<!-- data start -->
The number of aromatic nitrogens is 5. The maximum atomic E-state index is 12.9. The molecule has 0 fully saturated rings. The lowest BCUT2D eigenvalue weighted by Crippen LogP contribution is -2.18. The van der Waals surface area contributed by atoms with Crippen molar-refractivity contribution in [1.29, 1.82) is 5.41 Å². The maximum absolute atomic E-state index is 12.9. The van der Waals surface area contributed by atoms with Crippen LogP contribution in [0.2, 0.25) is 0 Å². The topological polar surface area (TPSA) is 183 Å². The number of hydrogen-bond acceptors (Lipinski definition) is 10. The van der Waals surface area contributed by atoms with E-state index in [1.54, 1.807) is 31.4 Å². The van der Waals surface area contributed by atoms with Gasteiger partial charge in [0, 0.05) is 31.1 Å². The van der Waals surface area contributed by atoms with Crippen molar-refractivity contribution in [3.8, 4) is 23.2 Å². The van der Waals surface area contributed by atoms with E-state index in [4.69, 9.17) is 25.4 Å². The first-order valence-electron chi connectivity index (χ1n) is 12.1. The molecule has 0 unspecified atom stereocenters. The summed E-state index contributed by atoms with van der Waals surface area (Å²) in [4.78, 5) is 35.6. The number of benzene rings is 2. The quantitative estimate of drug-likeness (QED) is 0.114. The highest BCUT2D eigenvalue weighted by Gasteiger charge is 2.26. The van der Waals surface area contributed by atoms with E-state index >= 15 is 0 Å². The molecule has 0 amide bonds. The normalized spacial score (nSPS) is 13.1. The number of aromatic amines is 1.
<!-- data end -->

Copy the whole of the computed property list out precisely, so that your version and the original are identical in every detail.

The number of aromatic nitrogens is 5. The maximum atomic E-state index is 12.9. The molecule has 0 fully saturated rings. The lowest BCUT2D eigenvalue weighted by Crippen LogP contribution is -2.18. The van der Waals surface area contributed by atoms with Crippen molar-refractivity contribution in [1.29, 1.82) is 5.41 Å². The maximum absolute atomic E-state index is 12.9. The van der Waals surface area contributed by atoms with Crippen LogP contribution in [0.2, 0.25) is 0 Å². The topological polar surface area (TPSA) is 183 Å². The number of hydrogen-bond acceptors (Lipinski definition) is 10. The van der Waals surface area contributed by atoms with E-state index in [1.54, 1.807) is 31.4 Å². The van der Waals surface area contributed by atoms with Gasteiger partial charge in [0, 0.05) is 31.1 Å². The van der Waals surface area contributed by atoms with Crippen molar-refractivity contribution in [3.8, 4) is 23.2 Å². The van der Waals surface area contributed by atoms with E-state index in [4.69, 9.17) is 25.4 Å². The first-order valence-electron chi connectivity index (χ1n) is 12.1. The molecule has 0 unspecified atom stereocenters. The summed E-state index contributed by atoms with van der Waals surface area (Å²) in [4.78, 5) is 35.6. The number of benzene rings is 2. The quantitative estimate of drug-likeness (QED) is 0.114. The highest BCUT2D eigenvalue weighted by Gasteiger charge is 2.26. The van der Waals surface area contributed by atoms with E-state index >= 15 is 0 Å². The molecule has 0 amide bonds. The normalized spacial score (nSPS) is 13.1. The number of aromatic amines is 1.